The benefits of Rational Emotive Behavior Therapy when used with children and adolescents
"People don't just get upset. They contribute to their upsetness. They always have the power to think, and to think about their thinking, and to think about thinking about their thinking, which the goddamn dolphin, as far as we know, can't do. Therefore they have much greater ability to change themselves than any other animal has, and I hope that REBT teaches them how to do it." -Albert Ellis
Rational Emotive Behavior Therapy (REBT) is a recently new, now highly popular counseling approach (Weinrach et. al, 1995). It was first coined REBT by Albert Ellis in 1993. The purpose of REBT is, as stated in the Dictionary of Rational-Emotive Feelings and Behaviors, "to help clients and others to clearly see the differences between their rational beliefs and their irrational beliefs, to understand the disordered feelings and behaviors to which the latter lead, and to help them become more rational, less disturbed, and less dysfunctional in their activities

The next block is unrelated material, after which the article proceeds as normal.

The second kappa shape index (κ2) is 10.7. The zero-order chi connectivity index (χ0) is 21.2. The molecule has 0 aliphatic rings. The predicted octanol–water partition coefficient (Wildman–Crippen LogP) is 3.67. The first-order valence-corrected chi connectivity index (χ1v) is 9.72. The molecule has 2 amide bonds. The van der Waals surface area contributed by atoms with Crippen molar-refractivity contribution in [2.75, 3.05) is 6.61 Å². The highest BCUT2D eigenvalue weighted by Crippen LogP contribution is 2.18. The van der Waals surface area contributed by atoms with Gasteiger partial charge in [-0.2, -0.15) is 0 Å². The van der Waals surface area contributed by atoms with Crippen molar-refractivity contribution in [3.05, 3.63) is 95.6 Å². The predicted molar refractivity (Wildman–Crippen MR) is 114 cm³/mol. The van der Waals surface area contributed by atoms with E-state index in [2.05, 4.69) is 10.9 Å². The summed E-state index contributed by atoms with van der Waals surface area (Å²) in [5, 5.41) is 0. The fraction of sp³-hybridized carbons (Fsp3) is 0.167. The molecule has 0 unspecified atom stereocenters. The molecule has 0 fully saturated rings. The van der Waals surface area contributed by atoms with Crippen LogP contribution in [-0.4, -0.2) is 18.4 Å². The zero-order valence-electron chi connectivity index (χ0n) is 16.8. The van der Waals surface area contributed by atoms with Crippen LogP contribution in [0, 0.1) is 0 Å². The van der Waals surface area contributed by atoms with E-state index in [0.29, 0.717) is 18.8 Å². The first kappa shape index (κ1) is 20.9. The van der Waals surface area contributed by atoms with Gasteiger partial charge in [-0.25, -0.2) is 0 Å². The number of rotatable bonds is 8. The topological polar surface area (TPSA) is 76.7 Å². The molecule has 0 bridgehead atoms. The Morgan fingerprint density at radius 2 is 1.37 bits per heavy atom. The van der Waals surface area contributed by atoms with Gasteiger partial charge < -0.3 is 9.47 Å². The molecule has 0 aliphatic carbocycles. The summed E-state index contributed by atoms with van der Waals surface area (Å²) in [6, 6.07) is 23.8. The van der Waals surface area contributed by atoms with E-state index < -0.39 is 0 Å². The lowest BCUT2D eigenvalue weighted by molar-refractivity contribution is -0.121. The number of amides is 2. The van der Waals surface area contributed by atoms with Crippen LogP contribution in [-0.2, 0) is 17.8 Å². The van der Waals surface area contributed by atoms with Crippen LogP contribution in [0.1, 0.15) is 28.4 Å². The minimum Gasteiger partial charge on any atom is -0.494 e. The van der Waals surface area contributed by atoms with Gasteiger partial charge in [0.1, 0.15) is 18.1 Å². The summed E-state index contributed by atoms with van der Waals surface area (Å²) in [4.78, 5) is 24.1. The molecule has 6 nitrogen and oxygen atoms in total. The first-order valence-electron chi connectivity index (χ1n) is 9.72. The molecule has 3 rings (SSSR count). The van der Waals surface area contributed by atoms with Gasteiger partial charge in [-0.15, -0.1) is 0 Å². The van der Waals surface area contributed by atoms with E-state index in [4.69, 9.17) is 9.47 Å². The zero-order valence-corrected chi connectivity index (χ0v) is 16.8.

(p. 3)" This approach focuses on the idea that emotional disturbances emerge from faulty thinking about events rather than from the events themselves (Gonzalez et. al, 2004). The ABCDE acronym is a treatment that REBT counselors frequently use. It begins with building a relationship with the client and having the client relate the Activating event to the counselor. "B" stands for the client's belief system or cognitive reaction to the activating event. "C" is the emotional consequence that the client is experiencing, such as feeling angry or intimidated. "D" suggests that the client learn to dispute self-defeating thought processes, and "E" is the effect of the disputing process (Nystul, 2006). Although one may assume that REBT counseling for adults is the same as it is for children, it is not. Unlike with adults, children and adolescents rarely perceive themselves as someone who would need therapeutic...
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